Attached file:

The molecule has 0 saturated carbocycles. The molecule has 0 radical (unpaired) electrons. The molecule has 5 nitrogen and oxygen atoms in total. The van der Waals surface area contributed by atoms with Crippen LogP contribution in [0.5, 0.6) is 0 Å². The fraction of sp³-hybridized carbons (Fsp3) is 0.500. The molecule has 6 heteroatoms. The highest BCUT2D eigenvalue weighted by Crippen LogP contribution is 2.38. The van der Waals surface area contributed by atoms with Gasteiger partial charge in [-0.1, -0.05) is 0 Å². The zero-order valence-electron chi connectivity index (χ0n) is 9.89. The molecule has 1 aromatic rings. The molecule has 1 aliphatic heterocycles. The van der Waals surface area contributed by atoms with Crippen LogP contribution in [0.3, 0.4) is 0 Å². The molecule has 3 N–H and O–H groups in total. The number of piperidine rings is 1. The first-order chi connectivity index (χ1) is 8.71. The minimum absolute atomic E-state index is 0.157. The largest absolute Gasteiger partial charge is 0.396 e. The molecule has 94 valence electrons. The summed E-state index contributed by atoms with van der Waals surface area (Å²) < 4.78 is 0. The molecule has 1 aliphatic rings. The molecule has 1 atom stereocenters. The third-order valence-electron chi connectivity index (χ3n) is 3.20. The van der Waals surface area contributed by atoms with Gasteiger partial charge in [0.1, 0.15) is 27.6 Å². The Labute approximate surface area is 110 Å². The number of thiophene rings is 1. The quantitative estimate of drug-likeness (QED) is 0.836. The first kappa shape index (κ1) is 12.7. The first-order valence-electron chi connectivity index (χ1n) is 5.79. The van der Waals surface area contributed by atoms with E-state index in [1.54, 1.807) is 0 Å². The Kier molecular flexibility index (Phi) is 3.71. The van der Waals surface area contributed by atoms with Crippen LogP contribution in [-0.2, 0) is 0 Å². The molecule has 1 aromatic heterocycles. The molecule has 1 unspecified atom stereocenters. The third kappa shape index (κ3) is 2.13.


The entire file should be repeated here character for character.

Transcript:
The molecule has 0 saturated carbocycles. The molecule has 0 radical (unpaired) electrons. The molecule has 5 nitrogen and oxygen atoms in total. The van der Waals surface area contributed by atoms with Crippen LogP contribution in [0.5, 0.6) is 0 Å². The fraction of sp³-hybridized carbons (Fsp3) is 0.500. The molecule has 6 heteroatoms. The highest BCUT2D eigenvalue weighted by Crippen LogP contribution is 2.38. The van der Waals surface area contributed by atoms with Gasteiger partial charge in [-0.1, -0.05) is 0 Å². The zero-order valence-electron chi connectivity index (χ0n) is 9.89. The molecule has 1 aromatic rings. The molecule has 1 aliphatic heterocycles. The van der Waals surface area contributed by atoms with Crippen LogP contribution in [0.3, 0.4) is 0 Å². The molecule has 3 N–H and O–H groups in total. The number of piperidine rings is 1. The first-order chi connectivity index (χ1) is 8.71. The minimum absolute atomic E-state index is 0.157. The largest absolute Gasteiger partial charge is 0.396 e. The molecule has 94 valence electrons. The summed E-state index contributed by atoms with van der Waals surface area (Å²) < 4.78 is 0. The molecule has 1 aliphatic rings. The molecule has 1 atom stereocenters. The third-order valence-electron chi connectivity index (χ3n) is 3.20. The van der Waals surface area contributed by atoms with Gasteiger partial charge in [0.1, 0.15) is 27.6 Å². The Labute approximate surface area is 110 Å². The number of thiophene rings is 1. The quantitative estimate of drug-likeness (QED) is 0.836. The first kappa shape index (κ1) is 12.7. The first-order valence-electron chi connectivity index (χ1n) is 5.79. The van der Waals surface area contributed by atoms with E-state index in [1.54, 1.807) is 0 Å². The Kier molecular flexibility index (Phi) is 3.71. The van der Waals surface area contributed by atoms with Crippen LogP contribution in [-0.2, 0) is 0 Å². The molecule has 1 aromatic heterocycles. The molecule has 1 unspecified atom stereocenters. The third kappa shape index (κ3) is 2.13.